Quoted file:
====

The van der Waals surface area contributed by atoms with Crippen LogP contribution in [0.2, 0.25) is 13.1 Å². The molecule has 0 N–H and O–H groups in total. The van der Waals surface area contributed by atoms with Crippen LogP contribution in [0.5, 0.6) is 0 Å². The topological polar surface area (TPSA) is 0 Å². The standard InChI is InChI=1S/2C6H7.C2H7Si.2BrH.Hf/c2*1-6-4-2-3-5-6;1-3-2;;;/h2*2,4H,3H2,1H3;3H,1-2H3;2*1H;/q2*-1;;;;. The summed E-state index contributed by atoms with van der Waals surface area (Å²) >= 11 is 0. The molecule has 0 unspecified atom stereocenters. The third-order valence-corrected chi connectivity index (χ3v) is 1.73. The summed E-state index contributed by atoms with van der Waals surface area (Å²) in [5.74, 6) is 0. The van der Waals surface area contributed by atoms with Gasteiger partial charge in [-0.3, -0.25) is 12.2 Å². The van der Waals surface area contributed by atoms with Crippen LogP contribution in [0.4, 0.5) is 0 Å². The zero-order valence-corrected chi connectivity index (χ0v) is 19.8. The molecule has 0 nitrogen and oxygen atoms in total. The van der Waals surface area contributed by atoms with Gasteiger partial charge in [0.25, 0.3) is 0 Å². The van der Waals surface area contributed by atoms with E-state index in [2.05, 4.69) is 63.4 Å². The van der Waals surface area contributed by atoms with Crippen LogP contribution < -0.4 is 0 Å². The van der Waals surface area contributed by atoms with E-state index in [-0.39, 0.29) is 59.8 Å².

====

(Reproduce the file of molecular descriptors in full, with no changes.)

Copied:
The van der Waals surface area contributed by atoms with Crippen LogP contribution in [0.2, 0.25) is 13.1 Å². The molecule has 0 N–H and O–H groups in total. The van der Waals surface area contributed by atoms with Crippen LogP contribution in [0.5, 0.6) is 0 Å². The topological polar surface area (TPSA) is 0 Å². The standard InChI is InChI=1S/2C6H7.C2H7Si.2BrH.Hf/c2*1-6-4-2-3-5-6;1-3-2;;;/h2*2,4H,3H2,1H3;3H,1-2H3;2*1H;/q2*-1;;;;. The summed E-state index contributed by atoms with van der Waals surface area (Å²) >= 11 is 0. The molecule has 0 unspecified atom stereocenters. The third-order valence-corrected chi connectivity index (χ3v) is 1.73. The summed E-state index contributed by atoms with van der Waals surface area (Å²) in [5.74, 6) is 0. The van der Waals surface area contributed by atoms with Gasteiger partial charge in [-0.3, -0.25) is 12.2 Å². The van der Waals surface area contributed by atoms with Crippen LogP contribution in [0.4, 0.5) is 0 Å². The zero-order valence-corrected chi connectivity index (χ0v) is 19.8. The molecule has 0 nitrogen and oxygen atoms in total. The van der Waals surface area contributed by atoms with Gasteiger partial charge in [0.25, 0.3) is 0 Å². The van der Waals surface area contributed by atoms with E-state index in [2.05, 4.69) is 63.4 Å². The van der Waals surface area contributed by atoms with Crippen LogP contribution < -0.4 is 0 Å². The van der Waals surface area contributed by atoms with E-state index in [-0.39, 0.29) is 59.8 Å².